Dumbledore provides Rowling with a stand-in to accentuate the series’ peaks and valleys. At lighter moments, he laughs first and loudest; at low points he gives voice to the surrounding despair. And there are plenty of low points for Dumbledore to mourn. The series becomes progressively grimmer as it proceeds, with the joys of magical discovery giving way to the paranoia and senseless slaughter of internecine warfare. In his review of the most recent Harry Potter film, Roger Ebert laments this change in tone, saying:

“Whatever happened to the delight and, if you’ll excuse the term, the magic in the “Harry Potter” series?…”Harry Potter and the Order of the Phoenix” still has much of the enchantment of the earlier films, but Harry no longer has as much joy. His face is lacking the gosh-wow-this-is-really-neat grin. He has internalized the secrets and delights of the world of wizards, and is now instinctively using them to save his life.

There will come a time, I fear, as we approach the end of the series (one book and two films to go), that Harry and his friends will grow up and smell the coffee. They weren’t trained as magicians for fun. When they eventually arrive at some apocalyptic crossroads, as I fear they will, can the series continue to live in PG-13 land? The archvillain Voldemort is shaping up as the star of nightmares.”

What Ebert seems to miss is that the darker turn of the series has given it increased moral heft. Voldemort’s secret war provides an opportunity to explore defiance and collaboration, courage and cowardice, the bitter fruits of sacrifice and its utter waste. Above it, it espouses the primacy of free will. Dumbledore sums up the ethos of the series when he says, “It is our choices, Harry, that show what we truly are, far more than our abilities.”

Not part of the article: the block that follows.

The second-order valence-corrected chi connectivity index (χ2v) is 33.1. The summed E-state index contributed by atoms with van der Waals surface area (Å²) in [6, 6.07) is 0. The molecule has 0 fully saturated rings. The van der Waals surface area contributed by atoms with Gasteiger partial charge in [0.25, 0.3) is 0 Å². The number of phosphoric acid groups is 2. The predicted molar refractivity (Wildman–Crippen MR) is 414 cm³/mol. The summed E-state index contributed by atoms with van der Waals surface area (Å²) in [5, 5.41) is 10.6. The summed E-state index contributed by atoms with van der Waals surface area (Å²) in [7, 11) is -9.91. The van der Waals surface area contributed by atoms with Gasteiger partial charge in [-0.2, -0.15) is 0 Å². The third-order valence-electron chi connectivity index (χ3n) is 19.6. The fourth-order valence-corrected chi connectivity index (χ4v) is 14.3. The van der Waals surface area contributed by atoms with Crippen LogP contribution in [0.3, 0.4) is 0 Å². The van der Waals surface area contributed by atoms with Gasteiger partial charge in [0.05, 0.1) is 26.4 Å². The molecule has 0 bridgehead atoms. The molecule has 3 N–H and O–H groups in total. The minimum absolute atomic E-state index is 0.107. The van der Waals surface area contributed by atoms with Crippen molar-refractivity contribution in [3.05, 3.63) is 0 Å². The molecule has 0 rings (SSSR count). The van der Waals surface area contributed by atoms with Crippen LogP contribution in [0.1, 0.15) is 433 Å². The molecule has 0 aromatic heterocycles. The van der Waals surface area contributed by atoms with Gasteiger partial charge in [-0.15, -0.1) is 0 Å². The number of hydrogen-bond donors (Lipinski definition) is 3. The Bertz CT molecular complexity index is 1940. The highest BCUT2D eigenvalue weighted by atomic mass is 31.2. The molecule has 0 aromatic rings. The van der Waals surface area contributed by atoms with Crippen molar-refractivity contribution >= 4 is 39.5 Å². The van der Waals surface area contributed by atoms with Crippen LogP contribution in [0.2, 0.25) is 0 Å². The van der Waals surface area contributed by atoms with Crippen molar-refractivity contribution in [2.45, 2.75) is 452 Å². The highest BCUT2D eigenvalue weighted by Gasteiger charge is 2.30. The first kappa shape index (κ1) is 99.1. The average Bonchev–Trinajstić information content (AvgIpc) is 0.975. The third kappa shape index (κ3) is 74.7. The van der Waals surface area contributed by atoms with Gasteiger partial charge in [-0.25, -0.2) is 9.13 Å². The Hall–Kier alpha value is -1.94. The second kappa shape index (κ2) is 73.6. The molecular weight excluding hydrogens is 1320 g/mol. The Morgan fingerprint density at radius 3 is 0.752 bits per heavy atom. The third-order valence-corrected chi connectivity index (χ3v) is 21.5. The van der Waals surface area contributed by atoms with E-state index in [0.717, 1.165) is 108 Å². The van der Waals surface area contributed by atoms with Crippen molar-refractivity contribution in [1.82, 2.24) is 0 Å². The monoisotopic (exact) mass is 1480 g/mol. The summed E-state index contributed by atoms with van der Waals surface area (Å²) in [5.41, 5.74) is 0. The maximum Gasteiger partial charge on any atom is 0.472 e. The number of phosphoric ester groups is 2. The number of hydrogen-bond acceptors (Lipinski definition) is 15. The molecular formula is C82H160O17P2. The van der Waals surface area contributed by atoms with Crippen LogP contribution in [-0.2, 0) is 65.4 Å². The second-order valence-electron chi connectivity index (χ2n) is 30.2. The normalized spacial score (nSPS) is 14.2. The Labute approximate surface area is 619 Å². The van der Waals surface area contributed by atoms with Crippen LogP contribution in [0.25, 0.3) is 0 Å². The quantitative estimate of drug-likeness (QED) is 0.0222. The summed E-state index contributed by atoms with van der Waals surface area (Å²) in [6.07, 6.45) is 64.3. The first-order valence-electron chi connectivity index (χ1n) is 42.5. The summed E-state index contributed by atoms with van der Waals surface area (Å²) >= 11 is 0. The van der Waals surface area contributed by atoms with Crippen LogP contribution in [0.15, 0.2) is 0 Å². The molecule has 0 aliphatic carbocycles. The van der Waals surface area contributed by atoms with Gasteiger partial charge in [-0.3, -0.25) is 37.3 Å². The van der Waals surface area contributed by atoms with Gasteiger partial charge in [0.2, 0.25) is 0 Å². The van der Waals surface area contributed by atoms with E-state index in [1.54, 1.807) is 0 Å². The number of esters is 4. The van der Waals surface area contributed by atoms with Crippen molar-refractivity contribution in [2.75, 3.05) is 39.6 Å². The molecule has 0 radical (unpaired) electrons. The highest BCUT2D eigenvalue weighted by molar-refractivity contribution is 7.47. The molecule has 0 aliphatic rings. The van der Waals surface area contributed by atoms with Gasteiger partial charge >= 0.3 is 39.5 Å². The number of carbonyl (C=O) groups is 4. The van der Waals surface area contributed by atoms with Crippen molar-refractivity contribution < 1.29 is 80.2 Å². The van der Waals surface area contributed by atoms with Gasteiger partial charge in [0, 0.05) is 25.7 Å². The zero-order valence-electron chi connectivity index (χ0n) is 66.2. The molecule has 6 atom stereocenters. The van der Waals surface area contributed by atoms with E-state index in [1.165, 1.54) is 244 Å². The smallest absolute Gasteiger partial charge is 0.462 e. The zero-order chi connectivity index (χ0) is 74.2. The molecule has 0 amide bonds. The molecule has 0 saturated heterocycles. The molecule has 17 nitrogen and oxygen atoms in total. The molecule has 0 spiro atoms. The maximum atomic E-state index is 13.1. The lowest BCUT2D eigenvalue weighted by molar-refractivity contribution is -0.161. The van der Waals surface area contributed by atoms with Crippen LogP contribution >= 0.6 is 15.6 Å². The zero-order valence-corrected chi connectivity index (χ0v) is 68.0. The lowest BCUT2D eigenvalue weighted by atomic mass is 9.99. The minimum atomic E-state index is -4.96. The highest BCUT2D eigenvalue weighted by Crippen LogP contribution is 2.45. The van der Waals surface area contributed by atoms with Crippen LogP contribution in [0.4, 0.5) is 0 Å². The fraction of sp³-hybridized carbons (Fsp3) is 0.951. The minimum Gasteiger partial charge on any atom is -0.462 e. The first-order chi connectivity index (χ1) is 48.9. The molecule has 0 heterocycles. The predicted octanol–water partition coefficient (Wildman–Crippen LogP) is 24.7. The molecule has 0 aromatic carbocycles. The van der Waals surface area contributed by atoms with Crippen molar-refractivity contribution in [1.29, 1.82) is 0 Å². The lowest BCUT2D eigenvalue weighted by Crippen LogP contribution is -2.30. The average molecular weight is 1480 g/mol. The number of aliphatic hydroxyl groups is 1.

The central conflict is black and white to us—no reader is going to side with Voldemort—but it’s firmly grey within the Potterverse, as the authorities in charge have a vested interest in covering up the news of his return, and the media is complicit in the cover-up, throwing tabloid trash onto the front pages to distract from the darker happenings. Rowling clearly echoes fascist pasts, but the parallels to the present are bold and instructive.

“This is a civilized sort of fantasy world, where the evil forces find it easier to take over the bureaucracy and keep the trains running on time than to just wipe everyone out and stand gloating over the ashes, like so many evil fantasy overlords seem to want to do,” says Tasha Robinson of the Onion A.V. Club. “Most of the wizarding world is oblivious to most of what takes place in this series…life continues for most of them in spite of the secret tribunals and executions and murders.” Voldemort is perfectly content to use the existing levers of power to achieve his goals.

A common criticism of Rowling, and one that often extends to the genre as a whole, is superficiality. Her books entertain us, naysayers claim, but they lack substance, dissolving immediately after consumption, like spun sugar. These criticisms overlook the investment she places in the moral lessons at the heart of her work. If she’s helped her readers—many of whom are children—discover not just the foul heart at evil’s core, but the banality with which it works in the wider world, it will be difficult to dismiss her books as mere entertainment. Instead, they will be a service to us all.

Update: For a look at my impressions on the Harry Potter books before I’d read the series, check out “Harry Potter and the Half-Priced Hooker” at FLYMF.com.